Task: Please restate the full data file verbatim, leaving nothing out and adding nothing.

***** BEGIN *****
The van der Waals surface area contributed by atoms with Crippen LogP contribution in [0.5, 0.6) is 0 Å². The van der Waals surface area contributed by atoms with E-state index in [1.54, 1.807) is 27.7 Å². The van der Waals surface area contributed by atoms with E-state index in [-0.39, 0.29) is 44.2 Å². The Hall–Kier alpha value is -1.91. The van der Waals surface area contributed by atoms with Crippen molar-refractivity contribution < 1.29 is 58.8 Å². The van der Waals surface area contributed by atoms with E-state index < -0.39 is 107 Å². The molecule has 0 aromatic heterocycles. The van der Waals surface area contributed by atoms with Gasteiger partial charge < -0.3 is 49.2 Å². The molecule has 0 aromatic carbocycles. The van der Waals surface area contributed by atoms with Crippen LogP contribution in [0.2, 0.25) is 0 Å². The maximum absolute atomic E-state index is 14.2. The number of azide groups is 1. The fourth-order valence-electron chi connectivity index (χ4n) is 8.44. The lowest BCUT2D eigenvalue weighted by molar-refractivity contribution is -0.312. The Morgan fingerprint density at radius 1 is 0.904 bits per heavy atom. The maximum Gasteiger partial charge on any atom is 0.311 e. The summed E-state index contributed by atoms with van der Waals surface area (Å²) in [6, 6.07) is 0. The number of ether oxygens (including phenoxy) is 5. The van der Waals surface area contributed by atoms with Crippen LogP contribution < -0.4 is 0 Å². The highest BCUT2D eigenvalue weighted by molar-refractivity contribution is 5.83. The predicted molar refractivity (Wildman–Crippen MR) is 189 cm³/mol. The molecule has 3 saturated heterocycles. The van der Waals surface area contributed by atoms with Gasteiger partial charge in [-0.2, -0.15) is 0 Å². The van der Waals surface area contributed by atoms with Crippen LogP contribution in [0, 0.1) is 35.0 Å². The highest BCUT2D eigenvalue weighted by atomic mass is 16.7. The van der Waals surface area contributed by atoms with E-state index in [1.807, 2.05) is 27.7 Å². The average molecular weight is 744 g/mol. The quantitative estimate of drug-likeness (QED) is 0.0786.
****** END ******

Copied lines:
The van der Waals surface area contributed by atoms with Crippen LogP contribution in [0.5, 0.6) is 0 Å². The van der Waals surface area contributed by atoms with E-state index in [1.54, 1.807) is 27.7 Å². The van der Waals surface area contributed by atoms with E-state index in [-0.39, 0.29) is 44.2 Å². The Hall–Kier alpha value is -1.91. The van der Waals surface area contributed by atoms with Crippen molar-refractivity contribution < 1.29 is 58.8 Å². The van der Waals surface area contributed by atoms with E-state index < -0.39 is 107 Å². The molecule has 0 aromatic heterocycles. The van der Waals surface area contributed by atoms with Gasteiger partial charge < -0.3 is 49.2 Å². The molecule has 0 aromatic carbocycles. The van der Waals surface area contributed by atoms with Crippen LogP contribution in [0.2, 0.25) is 0 Å². The maximum absolute atomic E-state index is 14.2. The number of azide groups is 1. The fourth-order valence-electron chi connectivity index (χ4n) is 8.44. The lowest BCUT2D eigenvalue weighted by molar-refractivity contribution is -0.312. The Morgan fingerprint density at radius 1 is 0.904 bits per heavy atom. The maximum Gasteiger partial charge on any atom is 0.311 e. The summed E-state index contributed by atoms with van der Waals surface area (Å²) in [6, 6.07) is 0. The number of ether oxygens (including phenoxy) is 5. The van der Waals surface area contributed by atoms with Crippen LogP contribution < -0.4 is 0 Å². The highest BCUT2D eigenvalue weighted by molar-refractivity contribution is 5.83. The predicted molar refractivity (Wildman–Crippen MR) is 189 cm³/mol. The molecule has 3 saturated heterocycles. The van der Waals surface area contributed by atoms with Gasteiger partial charge in [-0.2, -0.15) is 0 Å². The van der Waals surface area contributed by atoms with Crippen LogP contribution in [0, 0.1) is 35.0 Å². The highest BCUT2D eigenvalue weighted by atomic mass is 16.7. The van der Waals surface area contributed by atoms with E-state index in [1.807, 2.05) is 27.7 Å². The average molecular weight is 744 g/mol. The quantitative estimate of drug-likeness (QED) is 0.0786.